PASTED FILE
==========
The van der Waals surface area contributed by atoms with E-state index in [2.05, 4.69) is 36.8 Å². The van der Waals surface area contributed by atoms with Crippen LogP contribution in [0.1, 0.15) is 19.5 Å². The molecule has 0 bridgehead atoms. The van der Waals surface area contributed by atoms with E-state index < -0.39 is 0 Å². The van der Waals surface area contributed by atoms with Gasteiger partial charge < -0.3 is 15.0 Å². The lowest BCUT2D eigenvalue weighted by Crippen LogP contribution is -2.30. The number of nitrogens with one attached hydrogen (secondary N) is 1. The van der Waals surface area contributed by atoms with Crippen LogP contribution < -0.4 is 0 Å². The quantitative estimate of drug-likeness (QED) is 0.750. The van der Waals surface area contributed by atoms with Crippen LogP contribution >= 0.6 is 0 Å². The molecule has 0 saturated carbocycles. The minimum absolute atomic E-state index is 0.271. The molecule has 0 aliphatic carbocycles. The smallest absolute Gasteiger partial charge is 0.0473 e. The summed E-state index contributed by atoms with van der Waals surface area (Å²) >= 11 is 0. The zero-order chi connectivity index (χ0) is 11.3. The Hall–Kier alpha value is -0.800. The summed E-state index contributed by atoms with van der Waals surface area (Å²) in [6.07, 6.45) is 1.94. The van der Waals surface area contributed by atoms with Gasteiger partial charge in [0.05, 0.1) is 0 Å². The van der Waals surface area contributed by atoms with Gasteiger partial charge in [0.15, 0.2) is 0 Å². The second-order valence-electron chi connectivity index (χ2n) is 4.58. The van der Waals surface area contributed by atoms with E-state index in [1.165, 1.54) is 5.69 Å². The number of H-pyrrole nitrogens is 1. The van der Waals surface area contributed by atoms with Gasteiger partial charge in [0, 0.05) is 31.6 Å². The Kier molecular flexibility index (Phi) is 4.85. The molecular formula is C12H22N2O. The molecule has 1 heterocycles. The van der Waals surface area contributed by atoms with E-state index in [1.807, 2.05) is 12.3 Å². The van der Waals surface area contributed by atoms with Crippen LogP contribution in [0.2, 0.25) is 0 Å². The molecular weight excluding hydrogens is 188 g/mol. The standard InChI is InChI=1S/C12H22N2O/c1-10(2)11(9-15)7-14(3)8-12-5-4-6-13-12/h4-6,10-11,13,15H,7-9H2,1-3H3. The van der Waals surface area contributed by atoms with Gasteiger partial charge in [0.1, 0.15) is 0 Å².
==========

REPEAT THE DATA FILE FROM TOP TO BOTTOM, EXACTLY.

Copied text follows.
The van der Waals surface area contributed by atoms with E-state index in [2.05, 4.69) is 36.8 Å². The van der Waals surface area contributed by atoms with Crippen LogP contribution in [0.1, 0.15) is 19.5 Å². The molecule has 0 bridgehead atoms. The van der Waals surface area contributed by atoms with E-state index < -0.39 is 0 Å². The van der Waals surface area contributed by atoms with Gasteiger partial charge < -0.3 is 15.0 Å². The lowest BCUT2D eigenvalue weighted by Crippen LogP contribution is -2.30. The number of nitrogens with one attached hydrogen (secondary N) is 1. The van der Waals surface area contributed by atoms with Crippen LogP contribution < -0.4 is 0 Å². The quantitative estimate of drug-likeness (QED) is 0.750. The van der Waals surface area contributed by atoms with Crippen LogP contribution >= 0.6 is 0 Å². The molecule has 0 saturated carbocycles. The minimum absolute atomic E-state index is 0.271. The molecule has 0 aliphatic carbocycles. The smallest absolute Gasteiger partial charge is 0.0473 e. The summed E-state index contributed by atoms with van der Waals surface area (Å²) >= 11 is 0. The zero-order chi connectivity index (χ0) is 11.3. The Hall–Kier alpha value is -0.800. The summed E-state index contributed by atoms with van der Waals surface area (Å²) in [6.07, 6.45) is 1.94. The van der Waals surface area contributed by atoms with Gasteiger partial charge in [0.05, 0.1) is 0 Å². The van der Waals surface area contributed by atoms with Gasteiger partial charge in [0.15, 0.2) is 0 Å². The second-order valence-electron chi connectivity index (χ2n) is 4.58. The van der Waals surface area contributed by atoms with E-state index in [1.165, 1.54) is 5.69 Å². The number of H-pyrrole nitrogens is 1. The van der Waals surface area contributed by atoms with Gasteiger partial charge in [0, 0.05) is 31.6 Å². The Kier molecular flexibility index (Phi) is 4.85. The molecular formula is C12H22N2O. The molecule has 1 heterocycles. The van der Waals surface area contributed by atoms with E-state index in [1.807, 2.05) is 12.3 Å². The van der Waals surface area contributed by atoms with Crippen LogP contribution in [0.2, 0.25) is 0 Å². The molecular weight excluding hydrogens is 188 g/mol. The standard InChI is InChI=1S/C12H22N2O/c1-10(2)11(9-15)7-14(3)8-12-5-4-6-13-12/h4-6,10-11,13,15H,7-9H2,1-3H3. The van der Waals surface area contributed by atoms with Gasteiger partial charge in [0.1, 0.15) is 0 Å².